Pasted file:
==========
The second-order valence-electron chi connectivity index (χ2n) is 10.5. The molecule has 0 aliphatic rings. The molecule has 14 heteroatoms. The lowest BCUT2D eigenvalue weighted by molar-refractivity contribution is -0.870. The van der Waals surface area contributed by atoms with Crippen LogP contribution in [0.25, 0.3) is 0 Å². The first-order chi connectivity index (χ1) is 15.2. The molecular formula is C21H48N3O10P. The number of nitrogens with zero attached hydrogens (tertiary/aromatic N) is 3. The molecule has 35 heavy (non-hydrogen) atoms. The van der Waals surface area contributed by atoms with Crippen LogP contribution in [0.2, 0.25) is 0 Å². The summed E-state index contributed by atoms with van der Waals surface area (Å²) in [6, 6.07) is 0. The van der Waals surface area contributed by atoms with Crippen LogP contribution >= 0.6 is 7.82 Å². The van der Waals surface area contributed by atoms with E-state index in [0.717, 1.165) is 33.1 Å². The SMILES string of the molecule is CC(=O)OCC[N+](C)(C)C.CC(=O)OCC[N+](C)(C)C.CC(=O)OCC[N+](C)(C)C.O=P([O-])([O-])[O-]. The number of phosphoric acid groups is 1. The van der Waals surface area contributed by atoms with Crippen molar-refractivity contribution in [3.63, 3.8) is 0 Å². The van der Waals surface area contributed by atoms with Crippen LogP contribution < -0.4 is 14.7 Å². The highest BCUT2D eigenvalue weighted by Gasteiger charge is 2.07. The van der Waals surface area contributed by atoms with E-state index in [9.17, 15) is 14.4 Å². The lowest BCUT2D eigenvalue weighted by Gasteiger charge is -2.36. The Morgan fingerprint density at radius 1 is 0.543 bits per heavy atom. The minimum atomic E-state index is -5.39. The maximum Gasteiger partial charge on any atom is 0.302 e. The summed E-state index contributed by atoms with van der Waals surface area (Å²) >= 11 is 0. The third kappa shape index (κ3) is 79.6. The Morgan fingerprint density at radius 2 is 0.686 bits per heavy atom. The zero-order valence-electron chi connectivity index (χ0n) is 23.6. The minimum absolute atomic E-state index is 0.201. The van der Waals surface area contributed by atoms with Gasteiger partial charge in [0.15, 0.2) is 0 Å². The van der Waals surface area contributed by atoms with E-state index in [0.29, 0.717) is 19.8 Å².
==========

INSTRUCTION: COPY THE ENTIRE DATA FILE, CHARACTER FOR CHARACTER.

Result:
The second-order valence-electron chi connectivity index (χ2n) is 10.5. The molecule has 0 aliphatic rings. The molecule has 14 heteroatoms. The lowest BCUT2D eigenvalue weighted by molar-refractivity contribution is -0.870. The van der Waals surface area contributed by atoms with Crippen LogP contribution in [0.25, 0.3) is 0 Å². The first-order chi connectivity index (χ1) is 15.2. The molecular formula is C21H48N3O10P. The number of nitrogens with zero attached hydrogens (tertiary/aromatic N) is 3. The molecule has 35 heavy (non-hydrogen) atoms. The van der Waals surface area contributed by atoms with Crippen LogP contribution in [0.2, 0.25) is 0 Å². The summed E-state index contributed by atoms with van der Waals surface area (Å²) in [6, 6.07) is 0. The van der Waals surface area contributed by atoms with Crippen LogP contribution >= 0.6 is 7.82 Å². The van der Waals surface area contributed by atoms with E-state index in [0.717, 1.165) is 33.1 Å². The SMILES string of the molecule is CC(=O)OCC[N+](C)(C)C.CC(=O)OCC[N+](C)(C)C.CC(=O)OCC[N+](C)(C)C.O=P([O-])([O-])[O-]. The number of phosphoric acid groups is 1. The van der Waals surface area contributed by atoms with Crippen molar-refractivity contribution in [3.63, 3.8) is 0 Å². The van der Waals surface area contributed by atoms with Crippen LogP contribution < -0.4 is 14.7 Å². The highest BCUT2D eigenvalue weighted by Gasteiger charge is 2.07. The van der Waals surface area contributed by atoms with E-state index in [9.17, 15) is 14.4 Å². The lowest BCUT2D eigenvalue weighted by Gasteiger charge is -2.36. The Morgan fingerprint density at radius 1 is 0.543 bits per heavy atom. The minimum atomic E-state index is -5.39. The maximum Gasteiger partial charge on any atom is 0.302 e. The summed E-state index contributed by atoms with van der Waals surface area (Å²) >= 11 is 0. The third kappa shape index (κ3) is 79.6. The Morgan fingerprint density at radius 2 is 0.686 bits per heavy atom. The zero-order valence-electron chi connectivity index (χ0n) is 23.6. The minimum absolute atomic E-state index is 0.201. The van der Waals surface area contributed by atoms with Gasteiger partial charge in [0.15, 0.2) is 0 Å². The van der Waals surface area contributed by atoms with E-state index in [0.29, 0.717) is 19.8 Å².